WHEELING - City officials want a judge to deny the Wheeling Fraternal Order of Police Lodge 38's request to amend its lawsuit against them, after the organization admitted there were errors in its original petition.
City Solicitor Rosemary Humway-Warmuth's filing this week in response to that request calls the FOP litigation a "pitiful attempt" to circumvent City Council's authority and the will of the people - and calls for court-imposed sanctions against lodge members and their attorney, Stephen Herndon, who are asking Judge Ronald Wilson to nullify the results of a Nov. 6 election in which Wheeling residents voted to overturn a 40-year-old law requiring the police department to assign two officers to each patrol cruiser.
The amended lawsuit corrects the dates of meetings during which the cruiser election was at issue. But the FOP persists in its claims that the Aug. 7 council meeting during which legislation to put the cruiser issue on the ballot was introduced violated West Virginia's open meetings law, and that council illegally held a second, "emergency" reading of the ordinance before approving it in a 6-1 vote on Aug. 21.
Even with its most-recent alterations, the lawsuit filed by Wheeling’s Fraternal Order of Police still faces opposition from city officials.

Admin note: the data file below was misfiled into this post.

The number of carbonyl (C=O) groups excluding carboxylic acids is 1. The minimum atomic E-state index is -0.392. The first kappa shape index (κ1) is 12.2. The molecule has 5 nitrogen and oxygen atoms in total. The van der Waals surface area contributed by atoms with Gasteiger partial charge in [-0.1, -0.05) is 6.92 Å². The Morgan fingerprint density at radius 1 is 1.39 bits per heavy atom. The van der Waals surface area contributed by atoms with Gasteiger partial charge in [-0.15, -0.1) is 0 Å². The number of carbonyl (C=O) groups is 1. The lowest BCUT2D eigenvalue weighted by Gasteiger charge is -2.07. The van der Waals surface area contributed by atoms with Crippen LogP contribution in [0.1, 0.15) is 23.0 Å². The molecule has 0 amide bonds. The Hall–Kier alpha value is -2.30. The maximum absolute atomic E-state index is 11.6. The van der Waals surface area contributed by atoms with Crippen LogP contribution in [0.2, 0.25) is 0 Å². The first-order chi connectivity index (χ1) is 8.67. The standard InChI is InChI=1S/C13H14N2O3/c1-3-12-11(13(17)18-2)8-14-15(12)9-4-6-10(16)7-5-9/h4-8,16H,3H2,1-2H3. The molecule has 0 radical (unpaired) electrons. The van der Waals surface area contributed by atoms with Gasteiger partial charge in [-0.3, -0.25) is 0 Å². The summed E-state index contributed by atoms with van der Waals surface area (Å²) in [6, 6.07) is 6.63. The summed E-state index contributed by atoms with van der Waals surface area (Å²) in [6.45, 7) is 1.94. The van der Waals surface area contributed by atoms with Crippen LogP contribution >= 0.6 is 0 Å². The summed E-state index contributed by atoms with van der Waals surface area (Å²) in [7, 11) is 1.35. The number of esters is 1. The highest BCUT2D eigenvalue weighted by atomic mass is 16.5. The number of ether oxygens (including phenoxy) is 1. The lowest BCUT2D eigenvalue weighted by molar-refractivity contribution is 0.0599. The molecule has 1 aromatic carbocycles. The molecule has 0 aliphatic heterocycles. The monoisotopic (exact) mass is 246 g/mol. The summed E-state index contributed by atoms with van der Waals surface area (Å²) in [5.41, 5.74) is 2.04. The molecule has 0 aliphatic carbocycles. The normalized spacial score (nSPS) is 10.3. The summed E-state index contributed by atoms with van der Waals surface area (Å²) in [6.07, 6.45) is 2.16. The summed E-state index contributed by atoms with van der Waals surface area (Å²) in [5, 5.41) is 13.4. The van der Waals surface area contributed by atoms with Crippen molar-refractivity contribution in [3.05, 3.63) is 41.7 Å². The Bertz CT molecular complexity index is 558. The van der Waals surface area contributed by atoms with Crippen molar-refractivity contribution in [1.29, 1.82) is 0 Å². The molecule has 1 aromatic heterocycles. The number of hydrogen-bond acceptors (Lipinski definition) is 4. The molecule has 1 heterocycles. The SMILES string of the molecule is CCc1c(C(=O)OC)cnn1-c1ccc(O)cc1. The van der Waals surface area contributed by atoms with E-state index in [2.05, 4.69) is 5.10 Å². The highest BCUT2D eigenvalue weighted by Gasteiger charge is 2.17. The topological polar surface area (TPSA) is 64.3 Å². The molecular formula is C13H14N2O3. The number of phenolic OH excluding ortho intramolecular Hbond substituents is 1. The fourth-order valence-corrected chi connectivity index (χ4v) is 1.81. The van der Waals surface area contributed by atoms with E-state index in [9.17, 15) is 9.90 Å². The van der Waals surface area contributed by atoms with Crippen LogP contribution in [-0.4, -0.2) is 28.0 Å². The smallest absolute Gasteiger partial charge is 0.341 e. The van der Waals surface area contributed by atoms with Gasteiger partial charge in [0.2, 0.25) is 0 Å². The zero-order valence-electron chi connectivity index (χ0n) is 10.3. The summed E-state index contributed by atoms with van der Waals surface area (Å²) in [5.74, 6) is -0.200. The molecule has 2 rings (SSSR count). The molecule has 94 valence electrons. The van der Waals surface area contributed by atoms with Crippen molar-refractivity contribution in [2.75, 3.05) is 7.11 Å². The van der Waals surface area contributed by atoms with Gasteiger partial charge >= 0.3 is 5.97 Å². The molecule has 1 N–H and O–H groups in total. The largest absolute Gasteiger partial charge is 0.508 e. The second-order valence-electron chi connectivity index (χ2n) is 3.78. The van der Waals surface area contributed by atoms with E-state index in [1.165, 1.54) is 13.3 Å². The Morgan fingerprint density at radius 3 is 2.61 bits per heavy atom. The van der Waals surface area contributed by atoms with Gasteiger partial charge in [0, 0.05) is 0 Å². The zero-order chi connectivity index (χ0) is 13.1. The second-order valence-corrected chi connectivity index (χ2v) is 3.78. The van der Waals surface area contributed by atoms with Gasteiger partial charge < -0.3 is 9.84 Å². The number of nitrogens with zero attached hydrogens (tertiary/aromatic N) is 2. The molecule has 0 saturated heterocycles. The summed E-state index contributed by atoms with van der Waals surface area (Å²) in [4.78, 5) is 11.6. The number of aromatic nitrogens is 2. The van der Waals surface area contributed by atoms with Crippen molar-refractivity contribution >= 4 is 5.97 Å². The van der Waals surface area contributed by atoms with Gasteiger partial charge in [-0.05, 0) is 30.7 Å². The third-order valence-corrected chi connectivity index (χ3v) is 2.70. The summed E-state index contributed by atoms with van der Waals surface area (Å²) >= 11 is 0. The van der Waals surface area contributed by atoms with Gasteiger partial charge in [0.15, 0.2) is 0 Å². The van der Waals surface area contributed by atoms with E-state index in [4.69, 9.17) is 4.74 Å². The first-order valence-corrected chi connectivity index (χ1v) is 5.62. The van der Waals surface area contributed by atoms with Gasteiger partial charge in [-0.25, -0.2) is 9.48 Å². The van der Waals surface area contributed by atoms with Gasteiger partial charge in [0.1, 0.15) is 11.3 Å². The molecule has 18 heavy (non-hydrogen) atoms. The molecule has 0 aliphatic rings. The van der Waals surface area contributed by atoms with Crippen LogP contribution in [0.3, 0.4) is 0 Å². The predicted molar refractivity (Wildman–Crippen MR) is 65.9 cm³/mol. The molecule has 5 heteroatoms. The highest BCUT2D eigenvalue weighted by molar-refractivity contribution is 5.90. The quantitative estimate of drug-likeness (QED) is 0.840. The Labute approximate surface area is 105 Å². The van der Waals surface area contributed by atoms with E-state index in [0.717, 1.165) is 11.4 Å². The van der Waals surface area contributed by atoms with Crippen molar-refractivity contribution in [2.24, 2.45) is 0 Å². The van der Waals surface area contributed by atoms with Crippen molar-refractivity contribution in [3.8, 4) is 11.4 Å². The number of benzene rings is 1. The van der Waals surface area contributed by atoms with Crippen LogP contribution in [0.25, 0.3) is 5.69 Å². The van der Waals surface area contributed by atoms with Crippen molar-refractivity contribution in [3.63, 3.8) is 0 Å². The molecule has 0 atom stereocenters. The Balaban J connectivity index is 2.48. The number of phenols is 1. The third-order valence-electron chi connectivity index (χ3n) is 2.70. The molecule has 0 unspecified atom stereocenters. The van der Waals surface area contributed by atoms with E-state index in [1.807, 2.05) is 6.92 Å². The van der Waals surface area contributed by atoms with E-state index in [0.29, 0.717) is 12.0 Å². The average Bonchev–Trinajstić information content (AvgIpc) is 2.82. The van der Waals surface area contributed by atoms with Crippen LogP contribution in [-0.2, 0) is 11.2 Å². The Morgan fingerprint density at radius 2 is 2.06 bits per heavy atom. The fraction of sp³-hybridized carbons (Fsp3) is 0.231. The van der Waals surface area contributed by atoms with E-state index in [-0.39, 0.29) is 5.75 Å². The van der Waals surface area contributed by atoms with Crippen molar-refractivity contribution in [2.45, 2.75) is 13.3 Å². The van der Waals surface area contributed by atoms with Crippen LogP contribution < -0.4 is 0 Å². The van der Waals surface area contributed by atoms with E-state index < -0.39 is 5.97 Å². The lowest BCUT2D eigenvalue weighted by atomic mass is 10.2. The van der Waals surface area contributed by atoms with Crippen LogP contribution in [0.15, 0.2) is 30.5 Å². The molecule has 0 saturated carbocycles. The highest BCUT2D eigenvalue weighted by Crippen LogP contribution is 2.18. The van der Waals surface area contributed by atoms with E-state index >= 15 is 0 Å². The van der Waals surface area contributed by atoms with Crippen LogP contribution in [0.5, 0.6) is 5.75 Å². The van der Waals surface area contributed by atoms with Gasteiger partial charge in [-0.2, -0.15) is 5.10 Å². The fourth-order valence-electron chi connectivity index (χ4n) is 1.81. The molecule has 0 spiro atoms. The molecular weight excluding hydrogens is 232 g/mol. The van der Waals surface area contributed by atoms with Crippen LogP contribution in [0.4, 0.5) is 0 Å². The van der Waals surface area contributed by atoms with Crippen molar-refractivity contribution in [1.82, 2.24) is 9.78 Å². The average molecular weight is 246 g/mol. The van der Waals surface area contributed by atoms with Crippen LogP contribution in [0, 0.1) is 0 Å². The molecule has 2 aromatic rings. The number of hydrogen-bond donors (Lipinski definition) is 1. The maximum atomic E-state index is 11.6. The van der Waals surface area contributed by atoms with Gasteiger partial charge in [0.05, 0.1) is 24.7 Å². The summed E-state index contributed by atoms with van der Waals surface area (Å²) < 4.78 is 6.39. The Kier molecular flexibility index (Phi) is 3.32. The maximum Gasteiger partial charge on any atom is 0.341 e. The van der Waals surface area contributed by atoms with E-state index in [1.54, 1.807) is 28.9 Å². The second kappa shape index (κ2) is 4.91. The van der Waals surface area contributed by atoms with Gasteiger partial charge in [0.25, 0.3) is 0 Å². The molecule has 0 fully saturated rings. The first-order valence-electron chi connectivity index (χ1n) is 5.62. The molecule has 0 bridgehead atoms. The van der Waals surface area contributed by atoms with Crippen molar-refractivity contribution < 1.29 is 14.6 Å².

Humway-Warmuth's response calls those allegations "outright falsehoods" and suggests the FOP waited until a few weeks before the election to file suit to cast doubt on the validity of the process.
"The facts could easily have been found in public documents such as the meeting minutes, agendas, newspaper legal advertisements, news articles, etc. Some of the falsehoods were even shown to have been made ... after they themselves had personal notice and knowledge contradicting the allegations" in the lawsuit, the city's filing states. "Such conduct should be considered sanctionable ... for both counsel and the individual Plaintiffs/Petitioners. ..."
Herndon did not immediately return a call seeking comment Wednesday.
Wheeling voters struck down the cruiser law by a margin of 6,773 to 3,905. Following the election, Police Chief Shawn Schwertfeger immediately moved the department to single-officer patrols for routine, targeted enforcement activities such as those aimed at catching DUI and traffic offenses, but said he planned to wait until the first of the year to make more comprehensive decisions on patrol staffing.
Both Schwertfeger and City Manager Robert Herron have said there are no plans to reduce the size of the department as a result of rescinding the requirement.